I’m sure we’ve all heard the following phrase before
Give a man a fish and feed him for a day, teach a man to fish and feed him for life
Obviously it tries to summarise the principle that having a capability enables a person to be self sufficient. Just lately I’ve been thinking about auditing in exactly the same way. It may seem an obvious concept, but too often I see arguments in professional discussion groups that are simply not thought through. I see people trying to support a point by quoting facts, definitions, clause requirements and so on, often so far out of context it makes my mind boggle. People who just can’t seem to rationalise situations and circumstances – what made them that way?
Lately the IRCA has made some attempt to add weight to the development of thought processes and abilities in their course criteria. That means less weighting on memorising facts and definitions, and more scenario based testing. I think maybe the old systems are at least partly to blame for the levels of unconscious incompetence that I see too regularly. The old courses, and the old papers tested memory, and that is useful but only up to a point, because what good is factual knowledge without the ability to apply it? And can we even call factual knowledge that is not really understood knowledge at all?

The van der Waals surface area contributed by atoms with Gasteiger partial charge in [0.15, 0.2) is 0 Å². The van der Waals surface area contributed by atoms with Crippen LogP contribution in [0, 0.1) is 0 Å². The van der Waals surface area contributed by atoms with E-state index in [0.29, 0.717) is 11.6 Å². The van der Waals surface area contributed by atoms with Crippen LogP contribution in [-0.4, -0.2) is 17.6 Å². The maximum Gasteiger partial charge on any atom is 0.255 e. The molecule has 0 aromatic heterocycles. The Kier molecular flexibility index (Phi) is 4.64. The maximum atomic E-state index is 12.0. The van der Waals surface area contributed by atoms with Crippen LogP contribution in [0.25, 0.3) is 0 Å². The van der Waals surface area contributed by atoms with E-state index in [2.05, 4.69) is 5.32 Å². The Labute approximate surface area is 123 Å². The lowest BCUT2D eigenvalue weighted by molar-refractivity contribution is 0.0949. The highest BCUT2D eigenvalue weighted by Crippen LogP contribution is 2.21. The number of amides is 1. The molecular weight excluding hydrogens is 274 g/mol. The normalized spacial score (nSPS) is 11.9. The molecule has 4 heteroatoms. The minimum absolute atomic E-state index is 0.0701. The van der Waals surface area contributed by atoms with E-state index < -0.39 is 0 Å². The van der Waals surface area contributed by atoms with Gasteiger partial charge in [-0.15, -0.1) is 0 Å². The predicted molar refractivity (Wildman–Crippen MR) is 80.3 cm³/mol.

I can only see the problem getting worse before it gets better, in QMS auditing at least. ISO 9001:2015 appears to be incorporating some quite reasonable aspects of context and management system flexibility. Good in one respect, but a nightmare for an auditor who can only audit by numbers. I’ll certainly be interested to see what will be the result of the new standard in the hands of incompetents, because I see that as being an inevitable outcome.